- : Make enemies Frightened in a cone and force them to drop their weapons. Most humanoid enemies rely on a weapon, and grabbing them off the ground while they’re still frightened makes them nearly harmless.
- : Why? I can’t think of a single practical use for this spell. Sure, they get Resistance to almost all damage, but since they’re unconscious your enemies crit them for free.
: You can lay this as a
trap, but if enemies are in the area, it triggers immediately, so you can
use it like any other AOE spell. Weirdly, all of the saves are Dexterity
saves, including the Sleep effect.
- Sleep: Put enemies to sleep without worrying about their hit point total.
- Detonation: Launch enemies away, potentially pushing them into pits, off ledges, etc. Targets are pushed directly outward from the center, so you’ll need to be precise with your placement.
- Acid / Cold / Fire / Lightning / Thunder: Not as much damage as Fireball, but you get to pick the damage type, which means that you can capitalize on Wet enemies or other damage vulnerabilities.
- : It’s so exceedingly good that they had to nerf the duration to a paltry two rounds. Even so, it’s still one of the better openers for a fight as it covers a large area and magic items can stack your save DC very high, essentially shutting down a large fraction of an encounter while you deal with the rest of it.
- : A good way to prevent melee-only enemies from approaching you, and it doesn’t require Concentration. However, fire damage removes the effect, and creatures can jump over it (though I don’t know if the AI is that smart), so it won’t always be reliable.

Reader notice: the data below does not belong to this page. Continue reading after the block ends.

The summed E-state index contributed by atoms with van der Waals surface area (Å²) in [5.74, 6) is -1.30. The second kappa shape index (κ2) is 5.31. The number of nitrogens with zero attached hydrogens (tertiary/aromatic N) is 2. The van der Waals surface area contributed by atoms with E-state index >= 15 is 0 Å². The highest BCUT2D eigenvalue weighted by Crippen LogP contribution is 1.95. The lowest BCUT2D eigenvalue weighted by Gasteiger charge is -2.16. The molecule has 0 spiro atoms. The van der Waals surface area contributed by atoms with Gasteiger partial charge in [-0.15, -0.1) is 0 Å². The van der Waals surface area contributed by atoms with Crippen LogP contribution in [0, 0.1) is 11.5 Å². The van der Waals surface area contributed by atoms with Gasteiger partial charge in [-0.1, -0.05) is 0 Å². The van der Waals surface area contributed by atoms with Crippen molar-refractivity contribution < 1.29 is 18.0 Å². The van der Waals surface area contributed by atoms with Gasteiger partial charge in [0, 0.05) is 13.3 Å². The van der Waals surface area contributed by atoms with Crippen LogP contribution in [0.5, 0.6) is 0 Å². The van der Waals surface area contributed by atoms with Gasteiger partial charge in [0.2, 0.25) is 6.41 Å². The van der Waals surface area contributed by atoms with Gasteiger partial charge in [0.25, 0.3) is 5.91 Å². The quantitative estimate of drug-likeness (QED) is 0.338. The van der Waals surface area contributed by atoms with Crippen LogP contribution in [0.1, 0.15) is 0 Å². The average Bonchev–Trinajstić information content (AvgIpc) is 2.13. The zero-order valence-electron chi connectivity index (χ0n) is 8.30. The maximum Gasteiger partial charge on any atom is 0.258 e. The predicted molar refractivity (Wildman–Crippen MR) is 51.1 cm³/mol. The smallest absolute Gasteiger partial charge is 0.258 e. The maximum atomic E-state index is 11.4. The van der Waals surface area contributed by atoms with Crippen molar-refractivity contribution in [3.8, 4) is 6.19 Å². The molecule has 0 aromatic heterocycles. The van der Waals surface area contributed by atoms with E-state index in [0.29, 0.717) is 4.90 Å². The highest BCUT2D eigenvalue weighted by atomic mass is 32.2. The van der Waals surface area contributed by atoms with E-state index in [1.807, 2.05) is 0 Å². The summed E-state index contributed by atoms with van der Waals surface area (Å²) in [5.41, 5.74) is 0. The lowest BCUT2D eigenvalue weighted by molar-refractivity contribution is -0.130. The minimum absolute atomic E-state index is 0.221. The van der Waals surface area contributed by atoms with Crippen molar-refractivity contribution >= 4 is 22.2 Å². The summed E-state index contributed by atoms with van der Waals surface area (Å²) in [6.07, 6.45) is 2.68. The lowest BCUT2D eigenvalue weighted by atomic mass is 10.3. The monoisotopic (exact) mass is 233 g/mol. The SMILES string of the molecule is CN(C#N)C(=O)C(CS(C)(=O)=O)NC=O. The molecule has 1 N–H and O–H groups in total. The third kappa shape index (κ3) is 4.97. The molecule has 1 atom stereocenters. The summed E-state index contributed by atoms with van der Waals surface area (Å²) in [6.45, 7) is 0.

Remember that once you’ve cast this, you’re free to speak with corpses until your next long rest. Just be aware that each corpse can answer a maximum of 5 questions, and many won’t be willing to talk to their killer. Once a corpse has been targeted with Speak with Dead, it can never be targeted again. Quicksave if you’re not sure how it will go.
: Wonderful, extremely
useful, and tons of fun. But with the Bard’s extremely limited number of
spells known, you really can’t afford space for it. Get this from another
member of your party or from an item. You don’t need to make Charisma checks
of any kind, so it’s fine to have your party’s low-Charisma characters do
the work here.
- : Can prevent enemies from taking Actions, but they can still move and use their Bonus Action, so they may just move out of the cloud.
4th-Level Bard Spells
- : It’s no better than it is in the tabletop version. Optimization usually relies on consistency, and something inherently inconsistent is a hard sell when you could spend that concentration on Hypnotic Pattern instead.
- : Line of sight teleportation for you and one ally, though it does have a maximum distance. A good way to get into or out of places that are hard to reach by other methods like jumping or flying, and it can also get you out of bad places in a flight.
- Camp Casting. : Not always useful, but against enemies that rely on Paralyzed or Restrained, this can be huge. But with the Bard’s limited number of spells known you can’t afford to learn this. Get it from